Successful protest at Davis Cup Israel tennis match
02 February 2018
Over 200 members of various organizations, trade unions, human rights groups and faith based bodies, including the SA Jews for a Free Palestine, staged a militant but disciplined and successful protest at today’s Davis Cup tennis match in South Africa.
Vuvuzelas, whistles and loud singing of well known anti-apartheid struggle songs could be heard from far including, according to some who were inside, on the tennis court!
The message to the Davis Cup was clear - no normal sport with an abnormal Israeli regime. Israel, as various human rights groups have documented, is practicing apartheid against the people of Palestine.
Protestors who spoke at today’s picket reminded those who gathered how the Palestinians and others in the international community once mobilized in solidarity against Apartheid SA and also isolated it’s representatives and various sporting events. 
Speakers at the picket also proudly commended South Africa's Minister of Sport & Recreation, Hon. Thulas Nxesi, who declared that he was boycotting the tennis match after being called on by SA civil society (click here: Minister Nxesi's decision has been welcomed by trade unions (click here:, members of South Africa's Jewish community (click here: as well as South African sport organizations and civil society groups (click here:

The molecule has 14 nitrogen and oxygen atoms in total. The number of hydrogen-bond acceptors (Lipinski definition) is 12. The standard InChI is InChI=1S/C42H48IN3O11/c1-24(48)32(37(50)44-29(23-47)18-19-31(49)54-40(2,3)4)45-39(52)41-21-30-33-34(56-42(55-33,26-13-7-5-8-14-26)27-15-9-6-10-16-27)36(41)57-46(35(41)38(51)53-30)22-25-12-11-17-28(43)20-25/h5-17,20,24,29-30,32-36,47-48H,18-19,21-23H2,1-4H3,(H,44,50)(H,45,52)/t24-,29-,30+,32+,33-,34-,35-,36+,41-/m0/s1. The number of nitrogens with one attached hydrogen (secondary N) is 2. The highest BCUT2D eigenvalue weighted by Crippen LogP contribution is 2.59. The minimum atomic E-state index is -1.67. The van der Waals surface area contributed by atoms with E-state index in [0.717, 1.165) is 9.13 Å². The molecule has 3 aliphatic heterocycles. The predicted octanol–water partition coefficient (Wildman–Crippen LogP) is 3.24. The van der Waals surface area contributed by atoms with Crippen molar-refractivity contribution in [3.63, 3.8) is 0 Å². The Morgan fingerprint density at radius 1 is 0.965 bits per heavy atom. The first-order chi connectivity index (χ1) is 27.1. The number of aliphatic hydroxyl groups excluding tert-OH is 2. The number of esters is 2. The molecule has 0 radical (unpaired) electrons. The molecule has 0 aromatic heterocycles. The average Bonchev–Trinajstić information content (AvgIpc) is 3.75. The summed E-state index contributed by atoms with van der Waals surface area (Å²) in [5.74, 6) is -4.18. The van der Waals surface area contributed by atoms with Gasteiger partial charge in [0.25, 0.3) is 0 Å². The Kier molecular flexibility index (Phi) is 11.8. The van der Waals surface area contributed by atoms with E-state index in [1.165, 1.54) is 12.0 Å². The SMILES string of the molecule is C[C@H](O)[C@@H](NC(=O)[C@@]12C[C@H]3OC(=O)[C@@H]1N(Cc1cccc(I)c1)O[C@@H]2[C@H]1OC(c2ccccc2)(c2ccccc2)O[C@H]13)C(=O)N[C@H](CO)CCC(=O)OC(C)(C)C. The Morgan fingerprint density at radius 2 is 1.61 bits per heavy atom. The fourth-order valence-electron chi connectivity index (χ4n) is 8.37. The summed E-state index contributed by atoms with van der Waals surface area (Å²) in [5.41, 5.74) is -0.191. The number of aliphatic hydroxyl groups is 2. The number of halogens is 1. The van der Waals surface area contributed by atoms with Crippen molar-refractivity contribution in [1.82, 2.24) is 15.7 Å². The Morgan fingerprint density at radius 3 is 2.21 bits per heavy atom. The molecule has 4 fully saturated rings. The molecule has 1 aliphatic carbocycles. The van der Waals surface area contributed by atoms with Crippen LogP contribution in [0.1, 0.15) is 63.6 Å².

Today’s action forms part of increasing protest action against Israel and contributes to its growing isolation from international sporting arena. Speaking to South African media, Israeli tennis players themselves have admitted they attract protests wherever they travel including having to play in "spectator-less" games.
In 2013, another African country, Tunisia, ordered their country’s top tennis player to withdraw from a tennis match against Israel at a tournament hosted in Uzbekistan. Israel is being treated similar to how Apartheid South Africa was once treated. For example, many may recall the well known 1982 protests and disruptions of the tennis match with South Africa in Amsterdam, which included the throwing of black tennis balls on the court during play by anti-apartheid activists.  In addition, during the 1970s, some governments rejected the paperwork of South Africans attempting to compete in their countries and in 1974, the finals of the Davis Cup itself was cancelled after the team from India refused to travel to and play against South Africa in protest of the Apartheid regime's policies. India was disqualified and Apartheid South Africa was awarded the title of so called “winner". As the years went on South Africa was banned from participating in international leagues for Track and Field, Golf, Football, Cricket, and even Chess. Boycotts, divestments and sanctions were ultimately crucial in ending Apartheid in SA and are proving to be successful in holding Israel accountable for its violations of international law and its human rights abuses against the Palestinian people.
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